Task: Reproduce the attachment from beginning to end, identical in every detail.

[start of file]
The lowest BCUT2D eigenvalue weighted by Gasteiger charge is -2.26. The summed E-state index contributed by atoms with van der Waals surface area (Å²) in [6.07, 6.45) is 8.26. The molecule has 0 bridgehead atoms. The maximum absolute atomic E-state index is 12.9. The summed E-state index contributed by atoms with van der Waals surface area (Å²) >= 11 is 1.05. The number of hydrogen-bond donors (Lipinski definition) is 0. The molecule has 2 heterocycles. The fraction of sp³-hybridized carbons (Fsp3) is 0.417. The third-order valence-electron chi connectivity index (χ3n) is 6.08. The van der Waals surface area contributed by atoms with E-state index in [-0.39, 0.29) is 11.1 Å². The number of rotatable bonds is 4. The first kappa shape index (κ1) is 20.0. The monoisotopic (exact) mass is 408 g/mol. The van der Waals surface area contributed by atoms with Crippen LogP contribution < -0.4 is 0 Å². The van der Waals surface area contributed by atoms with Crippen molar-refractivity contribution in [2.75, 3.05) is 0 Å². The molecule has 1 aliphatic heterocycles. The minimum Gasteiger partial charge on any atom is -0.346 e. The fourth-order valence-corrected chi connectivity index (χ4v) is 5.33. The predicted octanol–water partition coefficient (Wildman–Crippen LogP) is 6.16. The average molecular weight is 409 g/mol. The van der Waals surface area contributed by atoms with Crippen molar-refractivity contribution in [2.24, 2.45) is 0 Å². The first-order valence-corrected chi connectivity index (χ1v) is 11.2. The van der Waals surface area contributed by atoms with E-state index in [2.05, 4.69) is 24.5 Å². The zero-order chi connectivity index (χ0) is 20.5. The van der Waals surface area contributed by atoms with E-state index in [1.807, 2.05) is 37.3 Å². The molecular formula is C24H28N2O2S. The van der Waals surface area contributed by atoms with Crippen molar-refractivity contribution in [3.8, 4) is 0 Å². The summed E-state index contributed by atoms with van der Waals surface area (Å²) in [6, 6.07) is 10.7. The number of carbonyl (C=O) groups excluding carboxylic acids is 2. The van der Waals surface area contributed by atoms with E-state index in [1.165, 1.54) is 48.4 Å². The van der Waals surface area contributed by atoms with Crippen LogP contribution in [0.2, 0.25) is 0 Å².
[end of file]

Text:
The lowest BCUT2D eigenvalue weighted by Gasteiger charge is -2.26. The summed E-state index contributed by atoms with van der Waals surface area (Å²) in [6.07, 6.45) is 8.26. The molecule has 0 bridgehead atoms. The maximum absolute atomic E-state index is 12.9. The summed E-state index contributed by atoms with van der Waals surface area (Å²) >= 11 is 1.05. The number of hydrogen-bond donors (Lipinski definition) is 0. The molecule has 2 heterocycles. The fraction of sp³-hybridized carbons (Fsp3) is 0.417. The third-order valence-electron chi connectivity index (χ3n) is 6.08. The van der Waals surface area contributed by atoms with E-state index in [-0.39, 0.29) is 11.1 Å². The number of rotatable bonds is 4. The first kappa shape index (κ1) is 20.0. The monoisotopic (exact) mass is 408 g/mol. The van der Waals surface area contributed by atoms with Crippen LogP contribution < -0.4 is 0 Å². The van der Waals surface area contributed by atoms with Crippen molar-refractivity contribution in [2.75, 3.05) is 0 Å². The molecule has 1 aliphatic heterocycles. The minimum Gasteiger partial charge on any atom is -0.346 e. The fourth-order valence-corrected chi connectivity index (χ4v) is 5.33. The predicted octanol–water partition coefficient (Wildman–Crippen LogP) is 6.16. The average molecular weight is 409 g/mol. The van der Waals surface area contributed by atoms with Crippen molar-refractivity contribution in [2.24, 2.45) is 0 Å². The first-order valence-corrected chi connectivity index (χ1v) is 11.2. The van der Waals surface area contributed by atoms with E-state index in [2.05, 4.69) is 24.5 Å². The zero-order chi connectivity index (χ0) is 20.5. The van der Waals surface area contributed by atoms with E-state index in [1.807, 2.05) is 37.3 Å². The molecular formula is C24H28N2O2S. The van der Waals surface area contributed by atoms with Crippen molar-refractivity contribution in [3.8, 4) is 0 Å². The summed E-state index contributed by atoms with van der Waals surface area (Å²) in [6, 6.07) is 10.7. The number of carbonyl (C=O) groups excluding carboxylic acids is 2. The van der Waals surface area contributed by atoms with E-state index in [1.165, 1.54) is 48.4 Å². The van der Waals surface area contributed by atoms with Crippen LogP contribution in [0.2, 0.25) is 0 Å².